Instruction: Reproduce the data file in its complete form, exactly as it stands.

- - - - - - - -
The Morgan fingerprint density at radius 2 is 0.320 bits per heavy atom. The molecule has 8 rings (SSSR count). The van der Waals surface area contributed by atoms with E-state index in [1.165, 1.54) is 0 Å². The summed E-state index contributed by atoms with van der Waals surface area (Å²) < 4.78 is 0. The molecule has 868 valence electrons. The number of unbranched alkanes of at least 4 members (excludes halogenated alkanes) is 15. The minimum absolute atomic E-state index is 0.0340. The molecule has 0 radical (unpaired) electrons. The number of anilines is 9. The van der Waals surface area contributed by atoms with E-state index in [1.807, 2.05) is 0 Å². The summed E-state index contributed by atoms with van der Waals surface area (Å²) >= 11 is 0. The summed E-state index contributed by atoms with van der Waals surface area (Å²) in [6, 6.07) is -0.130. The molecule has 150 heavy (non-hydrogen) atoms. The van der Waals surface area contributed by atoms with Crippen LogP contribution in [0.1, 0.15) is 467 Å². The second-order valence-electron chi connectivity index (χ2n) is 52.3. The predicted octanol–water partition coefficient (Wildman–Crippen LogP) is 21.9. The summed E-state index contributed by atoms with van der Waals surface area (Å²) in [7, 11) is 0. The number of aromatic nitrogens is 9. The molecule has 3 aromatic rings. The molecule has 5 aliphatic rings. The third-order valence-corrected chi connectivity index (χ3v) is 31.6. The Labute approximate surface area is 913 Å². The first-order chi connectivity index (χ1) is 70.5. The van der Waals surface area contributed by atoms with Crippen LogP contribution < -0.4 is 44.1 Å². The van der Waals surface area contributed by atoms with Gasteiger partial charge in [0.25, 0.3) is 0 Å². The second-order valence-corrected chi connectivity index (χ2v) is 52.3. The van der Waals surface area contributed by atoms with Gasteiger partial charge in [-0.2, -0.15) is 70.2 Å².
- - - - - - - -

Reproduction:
The Morgan fingerprint density at radius 2 is 0.320 bits per heavy atom. The molecule has 8 rings (SSSR count). The van der Waals surface area contributed by atoms with E-state index in [1.165, 1.54) is 0 Å². The summed E-state index contributed by atoms with van der Waals surface area (Å²) < 4.78 is 0. The molecule has 868 valence electrons. The number of unbranched alkanes of at least 4 members (excludes halogenated alkanes) is 15. The minimum absolute atomic E-state index is 0.0340. The molecule has 0 radical (unpaired) electrons. The number of anilines is 9. The van der Waals surface area contributed by atoms with E-state index in [1.807, 2.05) is 0 Å². The summed E-state index contributed by atoms with van der Waals surface area (Å²) >= 11 is 0. The summed E-state index contributed by atoms with van der Waals surface area (Å²) in [6, 6.07) is -0.130. The molecule has 150 heavy (non-hydrogen) atoms. The van der Waals surface area contributed by atoms with Crippen LogP contribution in [0.1, 0.15) is 467 Å². The second-order valence-electron chi connectivity index (χ2n) is 52.3. The predicted octanol–water partition coefficient (Wildman–Crippen LogP) is 21.9. The summed E-state index contributed by atoms with van der Waals surface area (Å²) in [7, 11) is 0. The number of aromatic nitrogens is 9. The molecule has 3 aromatic rings. The molecule has 5 aliphatic rings. The third-order valence-corrected chi connectivity index (χ3v) is 31.6. The Labute approximate surface area is 913 Å². The first-order chi connectivity index (χ1) is 70.5. The van der Waals surface area contributed by atoms with Crippen LogP contribution < -0.4 is 44.1 Å². The van der Waals surface area contributed by atoms with Gasteiger partial charge in [0.25, 0.3) is 0 Å². The second-order valence-corrected chi connectivity index (χ2v) is 52.3. The van der Waals surface area contributed by atoms with Gasteiger partial charge in [-0.2, -0.15) is 70.2 Å².